I made the mistake of first sampling Sotto La Luna: Gardenia on an oppressively humid day in early September. The result was not pretty. This composition might be centered around gardenia, but it’s no soliflore. It’s a rich, creamy, and, at times, luxurious fragrance. But in the wrong circumstances (i.e. heat and humidity) it’s too overpowering. The vanilla of the base takes over, radiating a cloying and stifling sweetness. I had to scrub it off.
But, I had read some intriguing positive reviews of this fragrance (some excellent write-ups from The Scented Hound and Persolaise) so I didn’t want to simply discard this as a bust. Also, given that Sotto La Luna: Gardenia is an autumn release, I thought it would be a good idea to wait for less summer-like weather. I’ve now tried Gardenia several times since our first disastrous attempt to get acquainted, and I’m glad because there’s a lot to discover here.
Wearing Gardenia is like a journey through a forest. It’s quite green and sharp in the beginning as you still hover around the edges of the forest. As wear time continues and you trek more deeply towards the heart of the forest, it becomes more about the surrounding woods and soil. Gardenia petals peek out in a light wink from time to time, but the floral aspect here is mostly just a tease. Indeed, the core of this fragrance is really about the forest floor: the mossy undergrowth, the fallen leaves, and, as with any forest, the mushrooms.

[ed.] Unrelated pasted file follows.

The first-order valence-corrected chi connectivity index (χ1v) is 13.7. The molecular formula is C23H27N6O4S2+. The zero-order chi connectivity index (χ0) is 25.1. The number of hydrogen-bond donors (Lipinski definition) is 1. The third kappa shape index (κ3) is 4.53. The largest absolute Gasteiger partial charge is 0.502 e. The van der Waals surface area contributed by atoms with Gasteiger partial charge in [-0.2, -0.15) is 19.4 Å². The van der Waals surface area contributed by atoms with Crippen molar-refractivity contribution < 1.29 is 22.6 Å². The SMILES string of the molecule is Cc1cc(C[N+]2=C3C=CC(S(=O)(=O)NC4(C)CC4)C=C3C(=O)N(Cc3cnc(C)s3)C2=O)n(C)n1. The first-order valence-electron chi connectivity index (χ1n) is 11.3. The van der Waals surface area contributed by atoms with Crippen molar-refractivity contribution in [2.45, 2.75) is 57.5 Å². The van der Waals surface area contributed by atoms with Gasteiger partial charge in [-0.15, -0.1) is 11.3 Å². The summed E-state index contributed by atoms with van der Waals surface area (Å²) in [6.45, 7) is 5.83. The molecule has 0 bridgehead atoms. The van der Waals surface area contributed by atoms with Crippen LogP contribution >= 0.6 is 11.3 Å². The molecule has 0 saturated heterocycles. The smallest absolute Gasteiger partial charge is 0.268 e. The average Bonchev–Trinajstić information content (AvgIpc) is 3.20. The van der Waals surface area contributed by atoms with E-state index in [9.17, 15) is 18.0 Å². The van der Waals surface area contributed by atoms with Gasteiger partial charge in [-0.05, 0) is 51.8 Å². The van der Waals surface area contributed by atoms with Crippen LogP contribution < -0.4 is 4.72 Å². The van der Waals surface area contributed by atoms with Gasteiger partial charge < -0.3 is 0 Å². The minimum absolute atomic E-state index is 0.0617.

The funky mushroom note pulls sour on me, but I actually don’t mind it. I appreciate a little sourness after the sweet vanilla bomb of my first attempt at sampling this. I honestly think the sour mushroom and earthy soil aspect adds some much needed balance and depth to this composition. The dry-down is a creamy, sweet vanilla that’s lightly spiced, almost like gingerbread. It lasts for ages, and luckily it’s very nice when not worn in extreme heat. But to me, this dry down would feel generic and boring if not for the weirdness that precedes it.
Sotto La Luna is meant to be a new series from Tauer Perfumes, of which this Gardenia creation is the first installment. Gardenia has definitely gotten attention and sparked a lot of debate. Considering the sharp divide of opinions, this is the type of fragrance you absolutely must sample for yourself if you’re thinking of purchasing. You may even have to try it multiple times for yourself, considering the kind of Jekyll and Hyde experience I’ve had with it.
If anything, I do admire Gardenia for challenging me. It certainly offers a wealth of experiences for one perfume: from the sharply verdant opening, to the light brush of floral petals, to the rich exploration of earthy notes, and finally the yummy gourmand-like dry down. That’s a lot to contend with for one perfume, and I’ll continue trying to come to terms with it all as colder weather closes in. I’ll also keep an eye out for the next installment in the Sotto La Luna series. At the very least, I’m sure it won’t be boring.
Samples and full bottles of Tauer Perfumes are available from Luckyscent, which is where I got my sample.